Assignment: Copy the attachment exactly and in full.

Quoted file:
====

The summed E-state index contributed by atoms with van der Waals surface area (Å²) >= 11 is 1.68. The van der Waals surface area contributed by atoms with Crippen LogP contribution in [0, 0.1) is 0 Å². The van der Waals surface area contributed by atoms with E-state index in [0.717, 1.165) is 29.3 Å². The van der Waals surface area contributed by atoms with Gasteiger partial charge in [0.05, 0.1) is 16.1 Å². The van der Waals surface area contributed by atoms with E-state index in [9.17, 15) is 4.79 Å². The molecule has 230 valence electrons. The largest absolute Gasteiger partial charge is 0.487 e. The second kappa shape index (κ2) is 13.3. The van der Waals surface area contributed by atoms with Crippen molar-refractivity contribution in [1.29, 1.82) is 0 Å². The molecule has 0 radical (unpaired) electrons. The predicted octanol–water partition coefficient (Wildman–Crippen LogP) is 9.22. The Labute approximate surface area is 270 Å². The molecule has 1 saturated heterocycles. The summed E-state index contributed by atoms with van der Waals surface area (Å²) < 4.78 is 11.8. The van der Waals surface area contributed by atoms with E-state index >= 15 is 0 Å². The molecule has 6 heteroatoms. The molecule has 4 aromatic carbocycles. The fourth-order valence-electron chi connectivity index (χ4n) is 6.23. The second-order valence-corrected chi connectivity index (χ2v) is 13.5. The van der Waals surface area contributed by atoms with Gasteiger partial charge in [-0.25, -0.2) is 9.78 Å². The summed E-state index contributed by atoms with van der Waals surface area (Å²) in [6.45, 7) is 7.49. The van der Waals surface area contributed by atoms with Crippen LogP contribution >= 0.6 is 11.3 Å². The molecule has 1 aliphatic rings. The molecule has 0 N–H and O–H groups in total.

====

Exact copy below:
The summed E-state index contributed by atoms with van der Waals surface area (Å²) >= 11 is 1.68. The van der Waals surface area contributed by atoms with Crippen LogP contribution in [0, 0.1) is 0 Å². The van der Waals surface area contributed by atoms with E-state index in [0.717, 1.165) is 29.3 Å². The van der Waals surface area contributed by atoms with Gasteiger partial charge in [0.05, 0.1) is 16.1 Å². The van der Waals surface area contributed by atoms with E-state index in [9.17, 15) is 4.79 Å². The molecule has 230 valence electrons. The largest absolute Gasteiger partial charge is 0.487 e. The second kappa shape index (κ2) is 13.3. The van der Waals surface area contributed by atoms with Crippen molar-refractivity contribution in [1.29, 1.82) is 0 Å². The molecule has 0 radical (unpaired) electrons. The predicted octanol–water partition coefficient (Wildman–Crippen LogP) is 9.22. The Labute approximate surface area is 270 Å². The molecule has 1 saturated heterocycles. The summed E-state index contributed by atoms with van der Waals surface area (Å²) < 4.78 is 11.8. The van der Waals surface area contributed by atoms with E-state index >= 15 is 0 Å². The molecule has 6 heteroatoms. The molecule has 4 aromatic carbocycles. The fourth-order valence-electron chi connectivity index (χ4n) is 6.23. The second-order valence-corrected chi connectivity index (χ2v) is 13.5. The van der Waals surface area contributed by atoms with Gasteiger partial charge in [-0.25, -0.2) is 9.78 Å². The summed E-state index contributed by atoms with van der Waals surface area (Å²) in [6.45, 7) is 7.49. The van der Waals surface area contributed by atoms with Crippen LogP contribution >= 0.6 is 11.3 Å². The molecule has 1 aliphatic rings. The molecule has 0 N–H and O–H groups in total.